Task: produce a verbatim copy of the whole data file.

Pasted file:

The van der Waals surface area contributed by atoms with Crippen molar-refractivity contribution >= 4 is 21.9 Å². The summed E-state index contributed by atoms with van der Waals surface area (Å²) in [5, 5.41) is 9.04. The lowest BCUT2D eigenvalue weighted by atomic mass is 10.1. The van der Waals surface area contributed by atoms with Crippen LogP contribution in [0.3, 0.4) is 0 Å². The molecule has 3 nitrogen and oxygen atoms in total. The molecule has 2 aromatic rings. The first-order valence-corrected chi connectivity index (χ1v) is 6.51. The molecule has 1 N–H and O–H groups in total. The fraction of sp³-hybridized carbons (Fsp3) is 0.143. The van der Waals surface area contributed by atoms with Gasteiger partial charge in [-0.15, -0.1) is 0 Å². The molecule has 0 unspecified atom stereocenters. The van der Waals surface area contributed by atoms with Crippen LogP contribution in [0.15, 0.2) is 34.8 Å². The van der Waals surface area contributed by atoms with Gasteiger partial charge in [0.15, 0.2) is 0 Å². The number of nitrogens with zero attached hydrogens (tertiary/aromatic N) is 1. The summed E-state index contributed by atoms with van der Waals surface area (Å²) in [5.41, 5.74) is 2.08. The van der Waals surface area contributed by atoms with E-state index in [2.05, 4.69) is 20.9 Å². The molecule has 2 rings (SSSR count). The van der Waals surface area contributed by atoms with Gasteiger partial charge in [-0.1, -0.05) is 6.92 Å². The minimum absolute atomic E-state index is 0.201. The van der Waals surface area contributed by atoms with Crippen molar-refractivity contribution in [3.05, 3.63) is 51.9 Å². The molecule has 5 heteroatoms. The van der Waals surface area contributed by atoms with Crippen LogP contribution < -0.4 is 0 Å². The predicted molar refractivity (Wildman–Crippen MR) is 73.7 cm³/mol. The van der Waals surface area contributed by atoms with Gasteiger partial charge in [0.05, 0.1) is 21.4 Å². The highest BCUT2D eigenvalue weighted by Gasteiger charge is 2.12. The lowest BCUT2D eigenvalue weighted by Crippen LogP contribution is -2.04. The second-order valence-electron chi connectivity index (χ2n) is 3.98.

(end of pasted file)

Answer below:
The van der Waals surface area contributed by atoms with Crippen molar-refractivity contribution >= 4 is 21.9 Å². The summed E-state index contributed by atoms with van der Waals surface area (Å²) in [5, 5.41) is 9.04. The lowest BCUT2D eigenvalue weighted by atomic mass is 10.1. The van der Waals surface area contributed by atoms with Crippen LogP contribution in [0.3, 0.4) is 0 Å². The molecule has 3 nitrogen and oxygen atoms in total. The molecule has 2 aromatic rings. The first-order valence-corrected chi connectivity index (χ1v) is 6.51. The molecule has 1 N–H and O–H groups in total. The fraction of sp³-hybridized carbons (Fsp3) is 0.143. The van der Waals surface area contributed by atoms with Gasteiger partial charge in [-0.15, -0.1) is 0 Å². The molecule has 0 unspecified atom stereocenters. The van der Waals surface area contributed by atoms with Crippen LogP contribution in [0.15, 0.2) is 34.8 Å². The van der Waals surface area contributed by atoms with Gasteiger partial charge in [0.15, 0.2) is 0 Å². The number of nitrogens with zero attached hydrogens (tertiary/aromatic N) is 1. The summed E-state index contributed by atoms with van der Waals surface area (Å²) in [5.41, 5.74) is 2.08. The van der Waals surface area contributed by atoms with E-state index in [2.05, 4.69) is 20.9 Å². The molecule has 2 rings (SSSR count). The van der Waals surface area contributed by atoms with Gasteiger partial charge in [-0.1, -0.05) is 6.92 Å². The minimum absolute atomic E-state index is 0.201. The van der Waals surface area contributed by atoms with Crippen molar-refractivity contribution in [3.05, 3.63) is 51.9 Å². The molecule has 5 heteroatoms. The van der Waals surface area contributed by atoms with Crippen LogP contribution < -0.4 is 0 Å². The predicted molar refractivity (Wildman–Crippen MR) is 73.7 cm³/mol. The van der Waals surface area contributed by atoms with Gasteiger partial charge in [0.05, 0.1) is 21.4 Å². The highest BCUT2D eigenvalue weighted by Gasteiger charge is 2.12. The lowest BCUT2D eigenvalue weighted by Crippen LogP contribution is -2.04. The second-order valence-electron chi connectivity index (χ2n) is 3.98.